There are few things more consistent in the tech world than ThinkPad laptops. For over 25 years, IBM and then Lenovo have been cranking out the utilitarian workhorses that put business needs first. Though ThinkPads have adopted new technologies and features over the years, they have had more constants — a conservative, blocky design; a keyboard made for lots of typing; that nubbin just above the B key — than changes, and you can draw a direct line from the first ThinkPad laptop to the ones that you can purchase today.
So it comes as no surprise that the new sixth-generation ThinkPad X1 Carbon is a business machine through and through. It has all of the usual ThinkPad hallmarks: comfortable, spacious keyboard; rugged, rubberized exterior; optional dock; and reliable performance and battery life. It also, of course, has the red eraser nub TrackPoint in the center of its keyboard for cursor and mouse control.
Compared to the wacky ideas of Microsoft or Apple or Google, who all seem bent on redefining what we consider a computer, ThinkPads are conservative and consistent. They know what they are and they aren’t here to convince you of anything new. As the flagship of the line, the X1 Carbon is perhaps the most ThinkPad of all ThinkPads. It’s peak ThinkPad.
There are plenty of modern upgrades in this 2018 model: an eighth-generation Core i5 or i7 processor; Windows Precision trackpad; USB-C charging; far-field microphones for voice commands; and an optional touchscreen or HDR display (but unfortunately, not both at the same time). Put all of that together in the X1’s 2.5-pound, 16mm thick frame and you have the makings of a very attractive laptop for getting work done.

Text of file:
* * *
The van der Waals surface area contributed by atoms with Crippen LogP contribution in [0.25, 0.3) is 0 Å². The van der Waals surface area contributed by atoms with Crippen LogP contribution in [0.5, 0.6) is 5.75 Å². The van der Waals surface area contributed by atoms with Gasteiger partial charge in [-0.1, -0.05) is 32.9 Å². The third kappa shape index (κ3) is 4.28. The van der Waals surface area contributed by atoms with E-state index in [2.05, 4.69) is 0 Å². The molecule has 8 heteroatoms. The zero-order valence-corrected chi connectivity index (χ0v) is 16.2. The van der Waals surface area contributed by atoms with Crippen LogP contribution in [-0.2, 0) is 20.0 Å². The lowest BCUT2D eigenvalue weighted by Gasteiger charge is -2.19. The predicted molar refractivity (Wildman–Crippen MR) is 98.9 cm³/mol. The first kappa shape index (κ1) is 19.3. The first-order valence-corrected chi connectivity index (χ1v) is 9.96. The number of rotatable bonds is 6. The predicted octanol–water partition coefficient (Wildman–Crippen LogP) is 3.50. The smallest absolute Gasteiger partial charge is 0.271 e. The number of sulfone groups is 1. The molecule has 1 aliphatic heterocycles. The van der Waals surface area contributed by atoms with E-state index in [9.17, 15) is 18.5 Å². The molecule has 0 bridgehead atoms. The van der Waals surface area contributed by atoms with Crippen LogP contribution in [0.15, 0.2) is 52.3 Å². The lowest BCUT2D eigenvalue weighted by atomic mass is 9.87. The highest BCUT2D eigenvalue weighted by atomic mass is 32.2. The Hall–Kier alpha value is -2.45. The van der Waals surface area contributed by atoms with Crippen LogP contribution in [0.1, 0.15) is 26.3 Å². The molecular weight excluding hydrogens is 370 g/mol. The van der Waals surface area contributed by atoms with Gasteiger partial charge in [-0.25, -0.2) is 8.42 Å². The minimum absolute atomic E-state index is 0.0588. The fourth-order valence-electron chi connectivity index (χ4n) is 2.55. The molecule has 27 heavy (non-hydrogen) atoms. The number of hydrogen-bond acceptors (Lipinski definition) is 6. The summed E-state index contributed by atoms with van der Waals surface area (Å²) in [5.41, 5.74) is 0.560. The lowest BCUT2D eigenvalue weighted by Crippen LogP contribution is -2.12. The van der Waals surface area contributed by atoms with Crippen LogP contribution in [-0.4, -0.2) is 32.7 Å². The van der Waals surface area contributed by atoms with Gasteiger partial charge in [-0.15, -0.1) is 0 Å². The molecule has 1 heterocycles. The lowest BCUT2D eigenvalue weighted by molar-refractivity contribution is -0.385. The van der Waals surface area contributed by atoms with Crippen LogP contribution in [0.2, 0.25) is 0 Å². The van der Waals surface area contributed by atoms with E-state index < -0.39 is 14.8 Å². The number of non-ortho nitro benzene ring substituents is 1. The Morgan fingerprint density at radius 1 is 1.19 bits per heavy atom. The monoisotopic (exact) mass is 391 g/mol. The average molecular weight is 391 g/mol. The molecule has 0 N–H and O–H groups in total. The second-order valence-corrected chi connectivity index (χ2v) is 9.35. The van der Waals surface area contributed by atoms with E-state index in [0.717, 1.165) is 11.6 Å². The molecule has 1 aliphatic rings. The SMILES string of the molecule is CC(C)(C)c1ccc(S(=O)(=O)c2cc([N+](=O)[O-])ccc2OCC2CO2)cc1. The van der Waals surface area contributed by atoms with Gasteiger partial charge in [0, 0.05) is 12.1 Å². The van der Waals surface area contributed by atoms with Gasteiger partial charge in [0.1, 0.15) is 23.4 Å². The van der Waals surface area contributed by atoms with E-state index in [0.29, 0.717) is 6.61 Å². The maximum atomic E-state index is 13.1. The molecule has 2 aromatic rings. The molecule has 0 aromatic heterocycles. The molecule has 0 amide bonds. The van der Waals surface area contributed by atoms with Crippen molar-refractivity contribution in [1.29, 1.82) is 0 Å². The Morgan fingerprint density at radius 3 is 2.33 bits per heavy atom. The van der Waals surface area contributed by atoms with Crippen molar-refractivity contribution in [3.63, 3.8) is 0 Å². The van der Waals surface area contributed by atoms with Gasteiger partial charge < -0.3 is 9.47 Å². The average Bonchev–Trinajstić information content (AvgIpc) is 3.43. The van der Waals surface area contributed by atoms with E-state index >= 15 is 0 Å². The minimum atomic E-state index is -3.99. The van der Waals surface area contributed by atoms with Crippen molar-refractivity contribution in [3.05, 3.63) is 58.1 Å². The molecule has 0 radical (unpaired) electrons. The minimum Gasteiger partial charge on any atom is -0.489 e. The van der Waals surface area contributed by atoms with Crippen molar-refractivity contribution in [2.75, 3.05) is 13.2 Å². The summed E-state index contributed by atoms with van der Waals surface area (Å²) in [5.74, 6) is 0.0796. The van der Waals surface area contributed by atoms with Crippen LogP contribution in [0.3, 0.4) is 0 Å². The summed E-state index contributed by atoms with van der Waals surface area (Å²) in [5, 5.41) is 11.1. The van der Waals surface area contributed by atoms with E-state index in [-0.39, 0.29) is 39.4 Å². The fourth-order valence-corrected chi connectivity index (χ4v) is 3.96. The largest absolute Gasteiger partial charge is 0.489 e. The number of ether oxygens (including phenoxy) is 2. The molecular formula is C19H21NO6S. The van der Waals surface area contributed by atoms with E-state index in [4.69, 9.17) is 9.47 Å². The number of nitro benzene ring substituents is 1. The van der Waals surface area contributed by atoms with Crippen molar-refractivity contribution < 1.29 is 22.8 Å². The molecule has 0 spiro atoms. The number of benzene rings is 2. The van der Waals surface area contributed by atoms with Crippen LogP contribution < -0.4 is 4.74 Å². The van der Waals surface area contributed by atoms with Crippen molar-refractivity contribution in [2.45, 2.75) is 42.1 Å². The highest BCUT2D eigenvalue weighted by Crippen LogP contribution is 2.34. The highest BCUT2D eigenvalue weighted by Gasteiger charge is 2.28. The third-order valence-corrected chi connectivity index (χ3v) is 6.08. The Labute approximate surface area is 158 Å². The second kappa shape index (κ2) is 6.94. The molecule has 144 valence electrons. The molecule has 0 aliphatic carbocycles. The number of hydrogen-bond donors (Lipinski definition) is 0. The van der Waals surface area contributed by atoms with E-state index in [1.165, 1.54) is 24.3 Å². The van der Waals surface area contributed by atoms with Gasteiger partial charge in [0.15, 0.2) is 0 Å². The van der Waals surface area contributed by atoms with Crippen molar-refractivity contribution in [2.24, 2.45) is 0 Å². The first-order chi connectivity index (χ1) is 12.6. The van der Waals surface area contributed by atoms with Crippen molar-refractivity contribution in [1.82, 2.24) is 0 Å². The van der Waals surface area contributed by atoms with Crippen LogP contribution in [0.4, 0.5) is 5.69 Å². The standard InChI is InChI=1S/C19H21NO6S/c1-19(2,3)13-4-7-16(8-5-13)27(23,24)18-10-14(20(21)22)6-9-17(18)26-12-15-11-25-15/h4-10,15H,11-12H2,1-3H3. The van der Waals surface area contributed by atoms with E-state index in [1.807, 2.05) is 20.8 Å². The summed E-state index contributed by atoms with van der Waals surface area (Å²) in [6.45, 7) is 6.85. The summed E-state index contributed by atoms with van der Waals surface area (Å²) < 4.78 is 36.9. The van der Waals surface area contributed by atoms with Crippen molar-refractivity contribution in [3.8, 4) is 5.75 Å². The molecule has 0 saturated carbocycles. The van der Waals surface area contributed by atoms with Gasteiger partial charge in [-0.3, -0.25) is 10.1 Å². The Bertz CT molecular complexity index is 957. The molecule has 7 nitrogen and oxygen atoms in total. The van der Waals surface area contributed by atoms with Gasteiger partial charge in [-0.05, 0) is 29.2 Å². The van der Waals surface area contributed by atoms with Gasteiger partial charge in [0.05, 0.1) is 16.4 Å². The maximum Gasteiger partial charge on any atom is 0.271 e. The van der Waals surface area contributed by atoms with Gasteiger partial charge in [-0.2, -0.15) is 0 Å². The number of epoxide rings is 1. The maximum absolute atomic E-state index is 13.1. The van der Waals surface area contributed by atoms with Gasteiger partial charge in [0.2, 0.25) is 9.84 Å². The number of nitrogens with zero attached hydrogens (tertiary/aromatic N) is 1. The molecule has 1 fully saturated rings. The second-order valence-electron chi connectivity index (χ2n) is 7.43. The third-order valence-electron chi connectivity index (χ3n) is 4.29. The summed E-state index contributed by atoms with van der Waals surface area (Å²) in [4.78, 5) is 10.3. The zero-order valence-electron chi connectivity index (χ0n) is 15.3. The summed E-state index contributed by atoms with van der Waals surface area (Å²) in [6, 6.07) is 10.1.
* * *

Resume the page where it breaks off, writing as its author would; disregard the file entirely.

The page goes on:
That combination will cost you, however. The X1 Carbon starts at just under $1,400, but thanks to a dizzying array of options and upgrades, it can be equipped to over $2,500.
Some of the options can be frustrating, too. If you want a touchscreen, you have to stick with the 1080p panel, which comes with a standard webcam. If you want a Windows Hello-compatible camera, you have to give up the touchscreen and upgrade to the 1440p display. But if you want the bright, beautiful Dolby Vision-capable HDR screen, you have to forgo the touch feature and the Windows Hello-compatible camera and make do with the not-very-good fingerprint scanner. The HDR screen also drops the anti-glare feature of the other display options, despite it being the most costly option.
At any rate, the model I’ve been testing for the past few weeks has an eighth-gen Core i5 processor; 8GB of RAM; a 14-inch, 1080p touchscreen display; 512GB of SSD storage; and a standard webcam. It’s the soft-touch black model, which looks as rugged as it is (Lenovo boasts of it passing a dozen military-grade certification tests, along with 200 in-house tests, and the keyboard is spill resistant), but also collects my fingerprints and skin oils readily.
Along each side of the laptop are a smattering of ports: two USB Type-C, a docking port, a USB Type-A, and an HDMI on the left; a headphone jack and another USB-A port on the right. Around back is a slot for a microSD card and where you’d put the SIM card for the optional integrated LTE modem.
All told, the unit I’m testing sells for $1,867 as configured, which feels like a rather high price for this set of specs. You can get a better-specced machine from HP or Dell for less, but one of the other ThinkPad hallmarks is that they aren’t cheap, so the price is not a huge surprise. You can also save a little by taking advantage of sales — at the time of publishing, this model is selling for $1,680.30 direct from Lenovo.